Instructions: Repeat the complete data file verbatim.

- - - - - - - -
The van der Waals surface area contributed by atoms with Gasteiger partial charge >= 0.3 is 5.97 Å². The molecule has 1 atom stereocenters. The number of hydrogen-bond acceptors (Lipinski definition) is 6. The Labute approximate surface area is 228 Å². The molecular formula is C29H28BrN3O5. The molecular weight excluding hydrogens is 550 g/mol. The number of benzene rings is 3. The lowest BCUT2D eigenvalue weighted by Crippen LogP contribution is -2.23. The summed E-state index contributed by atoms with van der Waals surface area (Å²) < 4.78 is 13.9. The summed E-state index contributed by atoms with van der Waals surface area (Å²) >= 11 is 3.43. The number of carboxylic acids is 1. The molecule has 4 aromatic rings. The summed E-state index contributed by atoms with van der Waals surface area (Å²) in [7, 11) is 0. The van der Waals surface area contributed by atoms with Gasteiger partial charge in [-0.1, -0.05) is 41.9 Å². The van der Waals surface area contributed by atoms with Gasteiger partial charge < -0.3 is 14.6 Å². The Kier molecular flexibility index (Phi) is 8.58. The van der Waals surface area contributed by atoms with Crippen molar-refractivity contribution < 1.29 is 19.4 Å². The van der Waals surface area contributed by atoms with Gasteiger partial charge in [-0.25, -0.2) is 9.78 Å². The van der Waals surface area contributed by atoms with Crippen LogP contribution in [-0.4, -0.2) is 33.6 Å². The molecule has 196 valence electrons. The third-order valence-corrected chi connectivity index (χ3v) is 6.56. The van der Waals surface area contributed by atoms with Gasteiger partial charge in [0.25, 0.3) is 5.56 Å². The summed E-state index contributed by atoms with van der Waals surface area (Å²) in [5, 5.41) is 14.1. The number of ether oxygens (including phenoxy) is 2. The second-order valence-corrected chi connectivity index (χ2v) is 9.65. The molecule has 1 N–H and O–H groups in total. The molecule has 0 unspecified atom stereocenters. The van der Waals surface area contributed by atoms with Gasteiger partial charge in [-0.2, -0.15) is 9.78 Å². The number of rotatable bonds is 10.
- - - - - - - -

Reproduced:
The van der Waals surface area contributed by atoms with Gasteiger partial charge >= 0.3 is 5.97 Å². The molecule has 1 atom stereocenters. The number of hydrogen-bond acceptors (Lipinski definition) is 6. The Labute approximate surface area is 228 Å². The molecular formula is C29H28BrN3O5. The molecular weight excluding hydrogens is 550 g/mol. The number of benzene rings is 3. The lowest BCUT2D eigenvalue weighted by Crippen LogP contribution is -2.23. The summed E-state index contributed by atoms with van der Waals surface area (Å²) < 4.78 is 13.9. The summed E-state index contributed by atoms with van der Waals surface area (Å²) >= 11 is 3.43. The number of carboxylic acids is 1. The molecule has 4 aromatic rings. The summed E-state index contributed by atoms with van der Waals surface area (Å²) in [7, 11) is 0. The van der Waals surface area contributed by atoms with Gasteiger partial charge in [-0.1, -0.05) is 41.9 Å². The van der Waals surface area contributed by atoms with Gasteiger partial charge < -0.3 is 14.6 Å². The Kier molecular flexibility index (Phi) is 8.58. The van der Waals surface area contributed by atoms with Crippen molar-refractivity contribution < 1.29 is 19.4 Å². The van der Waals surface area contributed by atoms with Gasteiger partial charge in [-0.25, -0.2) is 9.78 Å². The van der Waals surface area contributed by atoms with Crippen LogP contribution in [-0.4, -0.2) is 33.6 Å². The molecule has 196 valence electrons. The third-order valence-corrected chi connectivity index (χ3v) is 6.56. The van der Waals surface area contributed by atoms with Gasteiger partial charge in [0.25, 0.3) is 5.56 Å². The summed E-state index contributed by atoms with van der Waals surface area (Å²) in [5, 5.41) is 14.1. The number of ether oxygens (including phenoxy) is 2. The second-order valence-corrected chi connectivity index (χ2v) is 9.65. The molecule has 1 N–H and O–H groups in total. The molecule has 0 unspecified atom stereocenters. The van der Waals surface area contributed by atoms with Gasteiger partial charge in [-0.2, -0.15) is 9.78 Å². The number of rotatable bonds is 10.